Another time that brings us joy is storytime. When studying the Dharma, reading the stories of practitioners from the past and stories of great bodhisattvas has always brought me inspiration and joy. So, besides the regular reading time with my daughters, I like to tell them these stories. I tell them of the aspirations of the great bodhisattvas, such as Tara, who aspired to attain enlightenment in the form of a female. Through these stories the children gain an understanding of the lasting effect of aspirations and good wishes, and they gain a feeling for the intentions of the bodhisattvas.
I love telling them bedtime stories as they drift off to sleep all cuddled up in their blankets. There is this lovely phase in which children like to hear the same story or read the same book over and over. When Amaya was four years old, I remember improvising a story with a description of how Samye Monastery in Tibet was built. I emphasized King Trisong Detsen’s motivation, Shantaraksita’s knowledge, and Guru Rinpoche’s blessings as he tamed the obstacle makers who then became helpers. That first evening I was falling asleep as I told the story, and Amaya would wake me up each time I dozed off to finish. It became a favorite and I would repeat the same story many nights, upon request.
Amaya has since grown and some evenings we recount the Buddha’s life story. Now, at eight years old, she is full of questions about when the prince first encountered old age, sickness, and death. I find her interrupting the story with many questions. “What sickness did the person have who Prince Siddhartha saw?” I find that with storytelling we can travel through the same story many times, going deeper into the teachings they impart, while finding the spark that ignites our children’s love of learning.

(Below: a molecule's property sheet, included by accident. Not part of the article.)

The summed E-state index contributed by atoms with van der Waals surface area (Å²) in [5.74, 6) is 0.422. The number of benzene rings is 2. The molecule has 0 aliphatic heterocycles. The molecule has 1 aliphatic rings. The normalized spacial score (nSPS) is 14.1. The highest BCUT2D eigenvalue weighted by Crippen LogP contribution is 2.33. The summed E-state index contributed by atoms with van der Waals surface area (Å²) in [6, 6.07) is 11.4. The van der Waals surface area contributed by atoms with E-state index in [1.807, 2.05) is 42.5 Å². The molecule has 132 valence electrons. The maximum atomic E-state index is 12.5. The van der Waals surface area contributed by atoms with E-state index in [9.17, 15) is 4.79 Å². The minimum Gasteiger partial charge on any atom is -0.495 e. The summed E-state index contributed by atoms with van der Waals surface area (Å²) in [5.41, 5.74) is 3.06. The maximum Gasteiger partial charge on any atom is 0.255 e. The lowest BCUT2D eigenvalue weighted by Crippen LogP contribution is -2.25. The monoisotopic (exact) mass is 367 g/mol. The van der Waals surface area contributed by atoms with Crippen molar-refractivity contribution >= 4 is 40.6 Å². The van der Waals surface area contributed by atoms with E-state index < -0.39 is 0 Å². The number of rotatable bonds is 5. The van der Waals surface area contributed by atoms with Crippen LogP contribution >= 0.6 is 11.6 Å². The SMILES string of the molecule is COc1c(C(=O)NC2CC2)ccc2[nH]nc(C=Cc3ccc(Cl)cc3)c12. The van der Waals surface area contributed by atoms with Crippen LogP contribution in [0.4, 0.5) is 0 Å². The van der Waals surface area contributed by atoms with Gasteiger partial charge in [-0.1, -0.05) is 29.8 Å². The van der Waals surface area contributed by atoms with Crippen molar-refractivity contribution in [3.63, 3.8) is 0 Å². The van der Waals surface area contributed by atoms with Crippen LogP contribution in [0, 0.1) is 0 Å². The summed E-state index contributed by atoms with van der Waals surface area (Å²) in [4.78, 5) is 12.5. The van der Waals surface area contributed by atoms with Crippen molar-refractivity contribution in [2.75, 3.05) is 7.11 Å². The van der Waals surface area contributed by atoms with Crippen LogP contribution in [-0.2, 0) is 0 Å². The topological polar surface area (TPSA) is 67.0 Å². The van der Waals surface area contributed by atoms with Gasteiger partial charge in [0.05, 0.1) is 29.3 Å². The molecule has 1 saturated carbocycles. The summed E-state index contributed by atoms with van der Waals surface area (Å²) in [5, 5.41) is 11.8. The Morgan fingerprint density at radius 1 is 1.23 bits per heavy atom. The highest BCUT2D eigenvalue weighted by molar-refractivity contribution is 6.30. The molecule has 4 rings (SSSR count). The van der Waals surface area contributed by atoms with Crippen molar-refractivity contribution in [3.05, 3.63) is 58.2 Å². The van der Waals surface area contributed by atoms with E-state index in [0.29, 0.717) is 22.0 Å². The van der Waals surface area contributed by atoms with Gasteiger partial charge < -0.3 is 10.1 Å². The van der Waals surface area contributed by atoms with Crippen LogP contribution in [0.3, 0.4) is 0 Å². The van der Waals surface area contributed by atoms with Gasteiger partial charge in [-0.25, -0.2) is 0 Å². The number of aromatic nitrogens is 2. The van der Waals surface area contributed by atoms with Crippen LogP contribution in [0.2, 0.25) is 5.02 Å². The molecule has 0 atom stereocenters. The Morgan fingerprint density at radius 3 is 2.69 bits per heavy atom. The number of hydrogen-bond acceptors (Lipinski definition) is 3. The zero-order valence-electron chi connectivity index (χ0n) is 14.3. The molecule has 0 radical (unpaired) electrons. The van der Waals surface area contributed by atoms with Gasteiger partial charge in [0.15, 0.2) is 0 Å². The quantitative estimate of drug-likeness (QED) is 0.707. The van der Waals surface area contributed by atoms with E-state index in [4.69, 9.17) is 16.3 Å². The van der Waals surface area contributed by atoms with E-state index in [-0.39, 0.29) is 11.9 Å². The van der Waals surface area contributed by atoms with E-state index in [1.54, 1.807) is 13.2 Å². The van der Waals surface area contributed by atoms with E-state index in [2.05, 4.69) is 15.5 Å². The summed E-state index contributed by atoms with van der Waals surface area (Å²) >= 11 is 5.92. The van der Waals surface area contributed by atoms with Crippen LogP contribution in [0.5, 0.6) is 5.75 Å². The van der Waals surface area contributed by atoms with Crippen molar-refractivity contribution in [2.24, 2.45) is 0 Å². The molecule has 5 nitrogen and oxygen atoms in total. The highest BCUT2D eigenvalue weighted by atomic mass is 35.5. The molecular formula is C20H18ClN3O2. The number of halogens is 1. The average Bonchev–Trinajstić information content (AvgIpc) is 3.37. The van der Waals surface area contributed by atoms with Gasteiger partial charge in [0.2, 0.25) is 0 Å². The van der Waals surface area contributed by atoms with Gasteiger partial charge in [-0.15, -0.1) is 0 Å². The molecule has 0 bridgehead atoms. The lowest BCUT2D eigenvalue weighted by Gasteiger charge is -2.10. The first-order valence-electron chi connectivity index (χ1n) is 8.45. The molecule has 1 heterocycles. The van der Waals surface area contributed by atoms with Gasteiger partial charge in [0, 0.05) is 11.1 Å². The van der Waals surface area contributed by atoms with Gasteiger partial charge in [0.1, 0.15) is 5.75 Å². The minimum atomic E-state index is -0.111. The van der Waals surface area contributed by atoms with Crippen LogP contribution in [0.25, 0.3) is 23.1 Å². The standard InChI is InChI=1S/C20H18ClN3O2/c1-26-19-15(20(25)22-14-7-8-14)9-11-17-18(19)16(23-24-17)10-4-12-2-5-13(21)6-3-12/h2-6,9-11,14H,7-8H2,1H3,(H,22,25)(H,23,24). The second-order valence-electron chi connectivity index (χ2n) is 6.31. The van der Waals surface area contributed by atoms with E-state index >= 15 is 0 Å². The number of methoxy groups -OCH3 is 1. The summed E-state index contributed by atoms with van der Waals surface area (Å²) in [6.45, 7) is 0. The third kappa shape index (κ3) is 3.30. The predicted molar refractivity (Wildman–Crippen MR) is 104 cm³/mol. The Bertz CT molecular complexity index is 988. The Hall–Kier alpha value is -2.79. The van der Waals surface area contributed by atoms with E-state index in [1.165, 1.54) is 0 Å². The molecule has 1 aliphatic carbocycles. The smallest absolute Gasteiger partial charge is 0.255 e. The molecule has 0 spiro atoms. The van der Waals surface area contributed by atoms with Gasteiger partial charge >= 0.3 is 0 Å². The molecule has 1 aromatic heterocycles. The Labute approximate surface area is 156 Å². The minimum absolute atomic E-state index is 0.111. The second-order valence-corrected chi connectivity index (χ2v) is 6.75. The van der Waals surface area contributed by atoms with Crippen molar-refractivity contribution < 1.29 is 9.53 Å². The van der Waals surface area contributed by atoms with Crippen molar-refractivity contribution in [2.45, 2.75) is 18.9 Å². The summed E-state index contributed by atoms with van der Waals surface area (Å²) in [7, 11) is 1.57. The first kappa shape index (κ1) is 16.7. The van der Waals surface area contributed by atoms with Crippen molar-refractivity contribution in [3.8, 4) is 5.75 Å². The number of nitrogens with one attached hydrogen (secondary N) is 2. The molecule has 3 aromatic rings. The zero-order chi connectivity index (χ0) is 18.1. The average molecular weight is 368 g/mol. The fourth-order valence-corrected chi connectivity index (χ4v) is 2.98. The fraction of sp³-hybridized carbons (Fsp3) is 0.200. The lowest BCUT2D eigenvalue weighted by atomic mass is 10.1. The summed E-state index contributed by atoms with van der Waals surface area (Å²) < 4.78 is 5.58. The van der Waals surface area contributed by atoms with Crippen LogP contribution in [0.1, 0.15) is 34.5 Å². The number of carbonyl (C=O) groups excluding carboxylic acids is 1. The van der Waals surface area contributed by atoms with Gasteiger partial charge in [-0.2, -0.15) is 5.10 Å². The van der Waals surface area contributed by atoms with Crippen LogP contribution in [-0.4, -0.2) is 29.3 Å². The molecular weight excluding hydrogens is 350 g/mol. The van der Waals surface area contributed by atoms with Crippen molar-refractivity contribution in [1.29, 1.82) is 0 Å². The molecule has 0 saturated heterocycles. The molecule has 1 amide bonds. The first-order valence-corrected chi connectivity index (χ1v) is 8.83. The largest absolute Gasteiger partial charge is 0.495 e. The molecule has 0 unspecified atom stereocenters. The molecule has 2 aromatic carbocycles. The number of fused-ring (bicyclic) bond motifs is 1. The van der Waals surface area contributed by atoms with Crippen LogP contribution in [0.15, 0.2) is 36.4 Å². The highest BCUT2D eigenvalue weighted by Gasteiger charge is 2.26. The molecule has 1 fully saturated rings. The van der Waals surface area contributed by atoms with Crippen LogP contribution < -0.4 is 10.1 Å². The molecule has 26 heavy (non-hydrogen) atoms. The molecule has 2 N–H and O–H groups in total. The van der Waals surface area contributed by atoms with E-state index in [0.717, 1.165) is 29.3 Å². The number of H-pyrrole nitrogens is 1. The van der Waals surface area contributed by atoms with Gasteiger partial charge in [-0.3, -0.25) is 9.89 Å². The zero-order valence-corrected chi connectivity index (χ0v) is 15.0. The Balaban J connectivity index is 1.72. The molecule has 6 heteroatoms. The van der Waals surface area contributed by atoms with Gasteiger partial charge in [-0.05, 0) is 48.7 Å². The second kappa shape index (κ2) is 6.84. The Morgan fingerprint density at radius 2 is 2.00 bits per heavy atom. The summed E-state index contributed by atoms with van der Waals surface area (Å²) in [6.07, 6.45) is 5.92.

Recently some sangha members undertook a pilgrimage at Mount Kalish and I was reading a message from one of the pilgrims about the trip. I was moved by the message and Amaya noticed. She asked me what I was reading. I told her it was an email about Mount Kailash. Immediately she was overflowing with questions: “Where is Mount Kailash?” “Why is Mount Kailash special?” “What are they doing there?” Her questions inspired me. I realized that I didn’t know too much about this pilgrimage place, so together we looked online for more information. That night she asked me to tell her and Leela about the holy mountain and its magical stories. I was delighted to talk about this. The history and the significance of holy sites stirs up a whole new level of curiosity and interest. It is just as captivating as Harry Potter!
Regardless of the endless worries, the bills to pay, the manners still to be learned, and the pressures to keep a healthy routine and diet, it all goes much better if I can remember to be joyful as I go about this exciting and blessed journey known as motherhood; and it feels enriching for both parent and child to recount these holy histories together, even if sometimes they are hard to grasp. Children absorb more than we know. Sometimes we forget to appreciate the amazing opportunity of being a parent—at least I do. Then I try to remember that all sentient beings, at some point in the endless cycle of time, have been my own parent. To be able to repay at least this kindness to even one of them is such an honor. And to share the names of the great bodhisattvas who have manifested in this world is sure to have benefit.